Relieving the Pain of Trigeminal Neuralgia
The trigeminal nerve is the nerve that supplies sensation to your face. In a condition called trigeminal neuralgia that nerve starts sending out signals of severe pain, rather than what is actually happening on your face. This is a chronic pain condition that affects the 5th cranial nerve, which is one of the most widely distributed nerves in the head.
What causes trigeminal neuralgia?
Trigeminal neuralgia (TN) is usually caused when a blood vessel presses on the trigeminal nerve as it exits the brain stem. The compression causes the protective coating around the nerve, the myelin sheath, to wear away or become damaged, allowing the faulty signals to be sent to the brain. TN can also occur in a person with multiple sclerosis.
What are the symptoms?
The symptoms of TN are not pleasant — sudden, severe, and stabbing pain in the face. Since the trigeminal nerve is responsible for sensation all around the face, the pain can be anywhere but is more frequent on one side of the jaw, cheek, or mouth.
The pain comes on suddenly and only lasts from a few seconds to a few minutes, but it is so severe it can be incapacitating. Due to the area of the pain, sometimes TN is misdiagnosed as a severe toothache.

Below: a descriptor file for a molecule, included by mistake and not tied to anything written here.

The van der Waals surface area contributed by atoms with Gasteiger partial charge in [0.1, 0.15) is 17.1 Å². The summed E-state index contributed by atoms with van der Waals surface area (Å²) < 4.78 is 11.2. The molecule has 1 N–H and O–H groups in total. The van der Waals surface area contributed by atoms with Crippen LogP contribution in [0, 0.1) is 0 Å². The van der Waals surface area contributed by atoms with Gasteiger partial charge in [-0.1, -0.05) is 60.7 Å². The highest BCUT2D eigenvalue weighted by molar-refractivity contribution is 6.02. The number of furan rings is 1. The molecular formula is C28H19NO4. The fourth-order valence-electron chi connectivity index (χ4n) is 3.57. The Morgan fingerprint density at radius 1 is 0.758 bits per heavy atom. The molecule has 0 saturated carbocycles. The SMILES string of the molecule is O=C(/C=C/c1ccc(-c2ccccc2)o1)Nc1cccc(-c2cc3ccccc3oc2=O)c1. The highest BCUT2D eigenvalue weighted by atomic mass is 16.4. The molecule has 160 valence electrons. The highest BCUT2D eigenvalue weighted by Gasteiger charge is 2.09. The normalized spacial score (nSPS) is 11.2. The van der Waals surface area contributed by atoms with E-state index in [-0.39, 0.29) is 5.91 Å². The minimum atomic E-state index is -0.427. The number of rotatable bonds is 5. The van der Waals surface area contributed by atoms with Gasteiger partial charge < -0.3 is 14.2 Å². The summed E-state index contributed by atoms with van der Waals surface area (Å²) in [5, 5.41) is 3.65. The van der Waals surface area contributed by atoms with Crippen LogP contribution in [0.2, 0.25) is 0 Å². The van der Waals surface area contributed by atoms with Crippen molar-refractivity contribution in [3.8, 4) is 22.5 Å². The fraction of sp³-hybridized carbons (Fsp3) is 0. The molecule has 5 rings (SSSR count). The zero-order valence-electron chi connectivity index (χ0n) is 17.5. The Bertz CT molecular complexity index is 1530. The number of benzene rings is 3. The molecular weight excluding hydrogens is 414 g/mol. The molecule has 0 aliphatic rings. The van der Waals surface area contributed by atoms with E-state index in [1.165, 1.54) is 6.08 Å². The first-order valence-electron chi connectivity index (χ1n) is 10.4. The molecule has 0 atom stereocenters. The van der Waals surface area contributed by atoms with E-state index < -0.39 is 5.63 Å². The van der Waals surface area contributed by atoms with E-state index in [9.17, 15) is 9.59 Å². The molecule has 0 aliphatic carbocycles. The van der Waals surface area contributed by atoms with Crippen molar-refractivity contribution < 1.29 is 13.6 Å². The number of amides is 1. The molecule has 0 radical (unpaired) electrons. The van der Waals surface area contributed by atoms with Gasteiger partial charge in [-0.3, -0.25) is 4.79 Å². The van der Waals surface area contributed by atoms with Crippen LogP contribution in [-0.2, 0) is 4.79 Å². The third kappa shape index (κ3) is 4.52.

TN pain is triggered by seemingly harmless normal tasks such as shaving, brushing your teeth, applying makeup, talking, eating, drinking, or even encountering a slight breeze. These activities usually cause a slight vibration in the cheek area and that can be all that is needed to trigger an outbreak of pain.
How we treat trigeminal neuralgia
At Texas Neurosurgery, we generally use three methods to treat TN.
- Procutaneous method — In this method a needle or probe is inserted through the cheek to deaden the nerve or the signal coming from the nerve. This will result in some sensory loss and facial numbness.
- Gamma knife surgery — In this method, a scalpel is never actually used. Instead computer imaging directs highly focused beams of radiation at the site where the trigeminal nerve exits the brain stem. This causes the slow formation of a lesion on the nerve that disrupts the transmission of sensory signals to the brain. The pain relief isn’t instant with this method, but comes within several weeks. Unfortunately, about one half of those treated will likely have a recurrence of pain within three years. Like the procutaneous method, there will be some loss of facial sensation with gamma knife surgery.
- Microvascular decompression — While this method is the most invasive, it also have the lowest probably of the pain returning. A small opening is made through the mastoid bone behind the ear. Then an endoscope is inserted and our surgeons move the blood vessel away from the nerve it is compressing. We place a soft cushion between the nerve and the vessel to maintain the separation.
If you’re having severe facial pain, it could be trigeminal neuralgia and not a toothache. Call the team at Texas Neurosurgery, 214-823-2052, and let us help you.
Image courtesy of artur84 at FreeDigitalPhotos.net